Opting Out

I am tired of being a pawn, a piece in the teaching game that is sacrificed for the greater good. I am your pusherman, peddling mandates of curriculum and assessment to turn profits for the wizards behind the curtain where the stakes are high and no one ever wins but the dealer. Best practices are packaged in shiny, new sleeves and rolled out as the latest goods for sale. States are still buying, but the products are just another method to stratify rich from poor, good from bad, losses felt by those who can’t afford to be a part of the solution. It’s a metaphor, but I don’t have the time to teach that properly because I waste valuable instructional time in rooms of silence, listening to the click, click, click of a mouse that will drag and drop kids into boxes that will never explain who they are just what they are not. I forgot what I was doing; teaching lost its shine the moment I became a pusher, an expendable chess piece of little consequence no matter what side of the board I am standing on.

We’re asking the wrong questions. Our assumptions about what students are learning each day do not take into account the diversity of our students, their immeasurable day-to-day challenges, their lack of access to food, funds, supplies, stable families, and healthy lives. Millions more dollars invested in testing will not tell us more than what we already know. And if you don’t know, ask a teacher. They will tell you that students are suffering. They will tell you that students need more practice, more time to hone the skills they have, and more time to build up the skills they don’t. That doesn’t mean jamming more instructional hours into a day so that districts can check it off as “time well spent.” It means offering students the time to value education and understand its impact in their lives. Students need more practical experience building cohesive, critical thinking skills, allowed to be imaginative and creative in their work, and not reduced to mere automatons who know nothing about how to engage in the world around them. Students need environments that treat them with care and respect, that value their presence without bias, and allow their voices to be heard, not suppressed by policies that undermine their worth in education. Teachers need that, too. Teachers also need more time to collaborate, to develop their strengths in accessing the wealth of viable learning tools that are useful to their content area, and enable them to generate critical conversations about what will work best for their students not all students.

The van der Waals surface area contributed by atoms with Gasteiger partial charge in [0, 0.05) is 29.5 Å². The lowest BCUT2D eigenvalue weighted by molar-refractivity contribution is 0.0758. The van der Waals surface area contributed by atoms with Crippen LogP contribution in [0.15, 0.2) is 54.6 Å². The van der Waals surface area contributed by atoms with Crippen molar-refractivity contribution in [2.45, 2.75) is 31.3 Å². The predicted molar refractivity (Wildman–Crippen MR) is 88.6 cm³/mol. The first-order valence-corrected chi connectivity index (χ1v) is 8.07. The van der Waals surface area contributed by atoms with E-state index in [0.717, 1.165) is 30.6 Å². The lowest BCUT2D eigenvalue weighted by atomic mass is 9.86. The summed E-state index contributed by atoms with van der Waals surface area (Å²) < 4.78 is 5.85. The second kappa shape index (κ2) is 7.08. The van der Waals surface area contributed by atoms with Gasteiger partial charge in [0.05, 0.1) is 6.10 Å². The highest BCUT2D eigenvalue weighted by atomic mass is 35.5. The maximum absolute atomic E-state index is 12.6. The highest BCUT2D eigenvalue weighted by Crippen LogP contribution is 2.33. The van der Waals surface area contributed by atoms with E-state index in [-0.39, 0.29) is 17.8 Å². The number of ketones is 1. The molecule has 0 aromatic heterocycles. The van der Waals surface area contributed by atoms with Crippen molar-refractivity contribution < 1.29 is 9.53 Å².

In our continual efforts to level the playing field, we’ve reduced students to an understanding that will never endure: all students are created equal. Didn’t we learn from that fallacy ages ago? Or are we still trying to rewrite history, modifying AP tests that try to repress truth? The truth hurts. There is no adequate euphemism for the continual punishment we put students and teachers through under the guise of closing achievement gaps, strengthening core learning, or to make it sound better than what it really is: The corporatization of education. The diminishment of educational democracy. The standardization of humanity. That is not a metaphor; that is the reality. It’s the “Pit and the Pendulum” reenacted: wide arcs of danger sweeping down in the name of reform. Walls that continue to squeeze us in without adequate means of escape. Hope for something better lost under the despair of biased inquisition. Who is our ally now?

The only choice left seems to be opting out, stepping away from the loss of autonomy that comes in the form of point and click, especially in a round of tests that many students will finish in just thirty minutes. They’re not buying whatever you’re selling. They know it’s just a game, and they’re the ones that will lose. That’s the answer isn’t it? Opting out? Students from testing and teachers from teaching? But then, what will my students do when there are no more teachers to push the agenda? How will they climb out of the pit? It is a no-win situation. But what do I know? I’m just another pawn, sacrificing itself for the oligarchy

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Joie N. Lê

Joie Norby Lê is an educator, writer, and mother of three. She has a Ph.D. in Curriculum & Instruction with an emphasis in Culturally Responsive Pedagogy. She is a guest speaker on qualitative research methods, diversity in the classroom, and topics related to Viet Nam's orphans of war. She geeks out on poststructural philosophy and historical fiction.

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